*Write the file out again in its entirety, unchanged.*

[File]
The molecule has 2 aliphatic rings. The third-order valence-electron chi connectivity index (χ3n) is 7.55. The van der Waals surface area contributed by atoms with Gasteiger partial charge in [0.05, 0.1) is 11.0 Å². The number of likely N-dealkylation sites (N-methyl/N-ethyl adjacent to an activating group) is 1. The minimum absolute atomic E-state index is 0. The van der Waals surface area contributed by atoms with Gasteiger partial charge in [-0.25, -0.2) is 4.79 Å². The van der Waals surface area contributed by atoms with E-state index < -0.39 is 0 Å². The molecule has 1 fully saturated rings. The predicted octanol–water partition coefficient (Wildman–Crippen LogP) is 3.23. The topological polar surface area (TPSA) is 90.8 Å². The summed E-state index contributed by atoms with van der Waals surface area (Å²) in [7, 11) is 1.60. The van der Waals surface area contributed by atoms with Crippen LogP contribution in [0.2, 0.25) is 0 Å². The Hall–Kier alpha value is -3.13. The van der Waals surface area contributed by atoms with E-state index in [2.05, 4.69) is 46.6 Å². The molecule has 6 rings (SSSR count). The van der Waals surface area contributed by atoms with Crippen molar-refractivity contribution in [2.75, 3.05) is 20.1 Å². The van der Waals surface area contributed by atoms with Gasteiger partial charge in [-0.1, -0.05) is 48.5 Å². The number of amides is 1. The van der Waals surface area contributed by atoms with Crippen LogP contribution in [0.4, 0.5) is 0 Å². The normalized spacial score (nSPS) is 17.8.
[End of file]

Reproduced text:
The molecule has 2 aliphatic rings. The third-order valence-electron chi connectivity index (χ3n) is 7.55. The van der Waals surface area contributed by atoms with Gasteiger partial charge in [0.05, 0.1) is 11.0 Å². The number of likely N-dealkylation sites (N-methyl/N-ethyl adjacent to an activating group) is 1. The minimum absolute atomic E-state index is 0. The van der Waals surface area contributed by atoms with Gasteiger partial charge in [-0.25, -0.2) is 4.79 Å². The van der Waals surface area contributed by atoms with E-state index < -0.39 is 0 Å². The molecule has 1 fully saturated rings. The predicted octanol–water partition coefficient (Wildman–Crippen LogP) is 3.23. The topological polar surface area (TPSA) is 90.8 Å². The summed E-state index contributed by atoms with van der Waals surface area (Å²) in [7, 11) is 1.60. The van der Waals surface area contributed by atoms with Crippen LogP contribution in [0.2, 0.25) is 0 Å². The Hall–Kier alpha value is -3.13. The van der Waals surface area contributed by atoms with E-state index in [2.05, 4.69) is 46.6 Å². The molecule has 6 rings (SSSR count). The van der Waals surface area contributed by atoms with Crippen molar-refractivity contribution in [2.75, 3.05) is 20.1 Å². The van der Waals surface area contributed by atoms with Gasteiger partial charge in [-0.1, -0.05) is 48.5 Å². The number of amides is 1. The van der Waals surface area contributed by atoms with Crippen LogP contribution in [0.4, 0.5) is 0 Å². The normalized spacial score (nSPS) is 17.8.